Since the district council elections, I have actually become busier, despite having expected to be able to relax a bit after our hectic campaign.
It is partly to do with my returning to full-time practice as a barrister, but also partly because somehow the media is even more interested in what I am going to do next.
I was always surprised by the attention I received since announcing my candidacy for district council. But to continue to be in the public limelight is something I truly did not expect. I feel honored.
Many commentaries on this election focused on what seemed to be the electorate’s cry for new blood. No doubt that is what many voters wished to have. But I think that is not ultimately what they wanted.
What they wanted, and what Hong Kong urgently needs, is new ideas. New thinking.
This is conceptually different from mere new blood.
I recently got to know Joshua Wong Chi-fung. In our debate on an Apple Daily online program, I stated that I admired an article by him (I think it was in Ming Pao Daily), in which he said that we must avoid “old wine in a new bottle” — there is no point making superficial changes when the substance underneath is the same.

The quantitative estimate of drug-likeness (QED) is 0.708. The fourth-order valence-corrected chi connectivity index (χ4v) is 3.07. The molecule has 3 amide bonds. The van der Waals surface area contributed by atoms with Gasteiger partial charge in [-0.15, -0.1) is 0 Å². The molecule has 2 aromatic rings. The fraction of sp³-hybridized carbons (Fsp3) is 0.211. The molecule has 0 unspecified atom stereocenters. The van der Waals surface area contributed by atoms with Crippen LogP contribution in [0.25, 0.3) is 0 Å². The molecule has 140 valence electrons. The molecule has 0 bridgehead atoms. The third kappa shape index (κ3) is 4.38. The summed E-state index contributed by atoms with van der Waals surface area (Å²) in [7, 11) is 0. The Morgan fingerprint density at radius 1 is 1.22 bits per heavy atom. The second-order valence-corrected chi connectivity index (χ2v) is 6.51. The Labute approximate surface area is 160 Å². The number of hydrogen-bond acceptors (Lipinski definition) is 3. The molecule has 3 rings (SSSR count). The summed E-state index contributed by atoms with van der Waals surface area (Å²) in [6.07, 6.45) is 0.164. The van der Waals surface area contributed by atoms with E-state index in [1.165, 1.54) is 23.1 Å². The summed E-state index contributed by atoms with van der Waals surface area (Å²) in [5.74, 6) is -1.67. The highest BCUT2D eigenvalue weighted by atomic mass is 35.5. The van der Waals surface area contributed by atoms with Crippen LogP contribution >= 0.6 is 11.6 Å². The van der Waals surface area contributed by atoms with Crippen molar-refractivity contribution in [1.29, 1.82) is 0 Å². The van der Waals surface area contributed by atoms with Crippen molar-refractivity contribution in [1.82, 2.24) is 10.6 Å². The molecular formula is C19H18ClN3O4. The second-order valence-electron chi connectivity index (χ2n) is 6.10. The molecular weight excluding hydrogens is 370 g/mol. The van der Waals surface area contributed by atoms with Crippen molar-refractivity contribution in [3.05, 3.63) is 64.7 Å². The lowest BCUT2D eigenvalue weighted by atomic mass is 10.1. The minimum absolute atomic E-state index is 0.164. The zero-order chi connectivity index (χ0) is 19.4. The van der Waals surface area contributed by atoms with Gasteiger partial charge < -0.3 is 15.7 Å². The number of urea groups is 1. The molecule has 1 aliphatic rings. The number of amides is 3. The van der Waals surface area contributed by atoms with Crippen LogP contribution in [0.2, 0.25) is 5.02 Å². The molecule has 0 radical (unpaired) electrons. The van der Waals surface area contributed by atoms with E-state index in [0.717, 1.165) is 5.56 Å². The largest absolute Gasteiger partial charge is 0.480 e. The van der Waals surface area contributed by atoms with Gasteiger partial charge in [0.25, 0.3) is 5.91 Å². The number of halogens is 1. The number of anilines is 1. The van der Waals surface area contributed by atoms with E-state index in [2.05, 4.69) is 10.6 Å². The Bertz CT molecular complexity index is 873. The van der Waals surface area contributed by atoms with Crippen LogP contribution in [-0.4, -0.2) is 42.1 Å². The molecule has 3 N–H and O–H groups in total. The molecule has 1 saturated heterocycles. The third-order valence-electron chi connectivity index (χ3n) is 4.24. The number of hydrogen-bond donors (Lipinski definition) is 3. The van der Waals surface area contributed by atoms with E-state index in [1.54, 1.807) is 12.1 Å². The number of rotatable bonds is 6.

He made this point in reference to the first-timers who stood for district council seats in the election. He is totally right. Unless the new politicians can bring new ideas and modes of thinking, they will not be able to change Hong Kong.
Worse, they could actually make Hong Kong go backward, since at least the senior guys have experience. This is why I felt disheartened when I saw a video in which the young lady who beat Frederick Fung Kin-kee had to be told what to say in front of the press during an interview.
In my appearance on the RTHK City Forum recently, I also met a newly elected 27-year-old district councilor, Andy Cheng Tat-hung. He is a most charming chap, with a quick mind and good looks. I have no doubt he will go far as a representative of the pan-democratic camp.
However, I could not help but think some of what he said was not entirely his own thinking.
He sounded somewhat clichéd, as if he had lost his own voice.
This is why ever since the election, I have increasingly realised the importance of developing myself and my take on the pressing issues of the day, be they general or specific to Hong Kong.
Contrary to what some papers claimed, I have not become a core part of Path of Democracy (民主思路), the think tank founded by Ronny Tong Ka-wah, whom I greatly admire, both as a lawyer and a politician.
Having said that, we have been in contact and had preliminary discussions.
Furthermore, we agree on the ethos of developing rational and substantial arguments on political issues independently, and then promoting our thinking to a wider audience.
Perhaps this is not the easiest way to win votes in an election.
But in today’s Hong Kong, it is what we desperately need — independent and original thought – and not populist opinions, however appealing they may appear to be.
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